Character-wise, the two weak points are two of the film’s main characters, the antagonist Apocalypse and also Raven, who takes on a very key, but badly developed role. Though Apocalypse’s motivations behind his actions make logical sense, his character is just very forgettable, and despite Oscar Isaac’s obvious talent as an actor, it would ultimately make no difference who plays him as he his costume and make up is so over the top. Meanwhile Jennifer Lawrence’s stock has of course continuously raised while the franchise has gone along, the cynic in me thinks that the film has Raven as a main and heroic character because it is her in the role. This time Raven is celebrated as a leader, hero and icon by all, but is extremely reluctant to be that (hmmm, sounds familiar to another character that she has played!), though that sounds like a good idea due to Lawrence’s extremely limited range, she just lacks the screen presence or conviction with her dialogue delivery to make her character one to engage with. As Raven plays such a key role in the narrative, Lawrence’s performance only serves to further undermine it.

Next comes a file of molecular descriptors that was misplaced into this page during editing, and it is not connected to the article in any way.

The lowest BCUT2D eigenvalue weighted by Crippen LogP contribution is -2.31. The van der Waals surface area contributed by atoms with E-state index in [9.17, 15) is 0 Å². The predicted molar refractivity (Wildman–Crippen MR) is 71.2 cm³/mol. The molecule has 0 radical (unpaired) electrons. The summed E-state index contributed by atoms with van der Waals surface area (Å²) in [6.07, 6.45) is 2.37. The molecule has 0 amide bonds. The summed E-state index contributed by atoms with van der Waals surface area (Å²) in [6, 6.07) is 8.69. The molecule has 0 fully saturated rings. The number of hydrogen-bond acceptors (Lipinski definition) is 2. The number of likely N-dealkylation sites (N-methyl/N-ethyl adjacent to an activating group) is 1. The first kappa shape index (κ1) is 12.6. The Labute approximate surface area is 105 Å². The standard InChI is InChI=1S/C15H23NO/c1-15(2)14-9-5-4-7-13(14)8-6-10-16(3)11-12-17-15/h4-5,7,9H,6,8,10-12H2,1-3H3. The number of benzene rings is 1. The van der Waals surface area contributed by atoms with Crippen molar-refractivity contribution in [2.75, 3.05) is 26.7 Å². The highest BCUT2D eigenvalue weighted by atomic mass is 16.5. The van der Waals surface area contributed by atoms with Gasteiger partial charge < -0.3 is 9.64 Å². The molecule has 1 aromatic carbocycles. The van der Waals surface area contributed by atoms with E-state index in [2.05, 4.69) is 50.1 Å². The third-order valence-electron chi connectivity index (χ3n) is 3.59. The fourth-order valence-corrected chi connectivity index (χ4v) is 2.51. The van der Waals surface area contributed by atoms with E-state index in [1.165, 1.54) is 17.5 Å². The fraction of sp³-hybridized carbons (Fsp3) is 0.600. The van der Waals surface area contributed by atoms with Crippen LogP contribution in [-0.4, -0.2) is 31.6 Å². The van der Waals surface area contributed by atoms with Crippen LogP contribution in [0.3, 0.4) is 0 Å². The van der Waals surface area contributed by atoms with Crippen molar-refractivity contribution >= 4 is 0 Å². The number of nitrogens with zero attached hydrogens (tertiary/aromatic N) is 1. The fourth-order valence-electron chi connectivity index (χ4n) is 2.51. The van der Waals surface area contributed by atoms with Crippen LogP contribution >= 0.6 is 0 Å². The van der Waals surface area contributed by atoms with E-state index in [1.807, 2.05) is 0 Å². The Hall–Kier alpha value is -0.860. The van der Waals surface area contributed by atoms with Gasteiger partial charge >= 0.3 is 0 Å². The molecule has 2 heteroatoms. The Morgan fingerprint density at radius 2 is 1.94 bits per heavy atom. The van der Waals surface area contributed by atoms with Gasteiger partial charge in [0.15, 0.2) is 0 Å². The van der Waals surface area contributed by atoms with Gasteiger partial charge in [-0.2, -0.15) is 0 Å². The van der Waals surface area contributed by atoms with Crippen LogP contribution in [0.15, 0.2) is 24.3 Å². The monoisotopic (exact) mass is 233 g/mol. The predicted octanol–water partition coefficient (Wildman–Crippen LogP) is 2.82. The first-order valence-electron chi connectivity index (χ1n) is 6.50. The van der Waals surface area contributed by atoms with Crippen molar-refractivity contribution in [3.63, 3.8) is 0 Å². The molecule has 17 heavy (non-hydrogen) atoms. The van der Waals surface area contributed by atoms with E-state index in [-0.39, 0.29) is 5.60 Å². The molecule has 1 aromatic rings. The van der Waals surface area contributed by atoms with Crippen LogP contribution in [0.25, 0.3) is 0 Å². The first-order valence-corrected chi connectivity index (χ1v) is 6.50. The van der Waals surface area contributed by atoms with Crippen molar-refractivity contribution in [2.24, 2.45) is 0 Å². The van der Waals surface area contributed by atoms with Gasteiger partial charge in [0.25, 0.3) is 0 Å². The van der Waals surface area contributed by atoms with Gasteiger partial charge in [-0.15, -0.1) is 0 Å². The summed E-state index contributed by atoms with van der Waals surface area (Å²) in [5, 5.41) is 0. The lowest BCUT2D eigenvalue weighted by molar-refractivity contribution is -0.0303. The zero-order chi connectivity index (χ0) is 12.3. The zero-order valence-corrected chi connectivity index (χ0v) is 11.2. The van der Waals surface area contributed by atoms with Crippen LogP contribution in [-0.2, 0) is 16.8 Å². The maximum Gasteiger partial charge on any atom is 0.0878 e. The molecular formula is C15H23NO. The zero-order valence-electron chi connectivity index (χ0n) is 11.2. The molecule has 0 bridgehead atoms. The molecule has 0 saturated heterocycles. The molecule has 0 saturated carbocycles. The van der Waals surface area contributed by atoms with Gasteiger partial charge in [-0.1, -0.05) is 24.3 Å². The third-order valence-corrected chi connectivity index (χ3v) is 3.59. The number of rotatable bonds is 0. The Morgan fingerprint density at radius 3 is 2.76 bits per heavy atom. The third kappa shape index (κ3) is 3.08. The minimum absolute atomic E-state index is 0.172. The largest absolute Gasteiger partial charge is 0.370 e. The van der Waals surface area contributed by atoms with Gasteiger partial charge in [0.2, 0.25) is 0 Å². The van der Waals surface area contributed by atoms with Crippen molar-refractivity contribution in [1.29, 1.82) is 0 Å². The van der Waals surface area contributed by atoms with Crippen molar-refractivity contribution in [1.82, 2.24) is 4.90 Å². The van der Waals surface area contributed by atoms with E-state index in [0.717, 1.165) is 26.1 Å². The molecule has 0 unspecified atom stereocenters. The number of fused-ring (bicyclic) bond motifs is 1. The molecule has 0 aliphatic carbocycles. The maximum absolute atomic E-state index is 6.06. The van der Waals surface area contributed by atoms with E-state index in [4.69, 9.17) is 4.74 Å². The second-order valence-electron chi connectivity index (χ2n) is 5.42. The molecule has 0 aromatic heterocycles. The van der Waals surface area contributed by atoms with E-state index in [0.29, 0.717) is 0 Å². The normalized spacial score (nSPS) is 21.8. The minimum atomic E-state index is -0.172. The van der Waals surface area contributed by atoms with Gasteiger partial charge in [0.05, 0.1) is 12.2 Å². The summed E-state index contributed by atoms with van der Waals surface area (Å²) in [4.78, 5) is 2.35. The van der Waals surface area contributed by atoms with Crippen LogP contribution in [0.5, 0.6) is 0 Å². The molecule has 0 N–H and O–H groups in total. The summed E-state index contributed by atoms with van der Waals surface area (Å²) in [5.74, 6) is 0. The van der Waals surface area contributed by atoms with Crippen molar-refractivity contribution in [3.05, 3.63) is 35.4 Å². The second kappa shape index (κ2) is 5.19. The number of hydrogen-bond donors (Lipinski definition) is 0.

Though it certainly has its fair share of shoddy storytelling, X-Men: Apocalypse still has enough to entertain, let’s just hope that nest time the franchise capitalises on the potential that this one sets up for future instalments and also maybe Singer hands over the reigns to someone else.
Despite its potential, the latest instalment of the X-franchise hits as much as it misses; X-Men: Apocalypse is certainly good fun and entertaining, but is ultimately all surface and spectacle without the emotional depth that there should have been.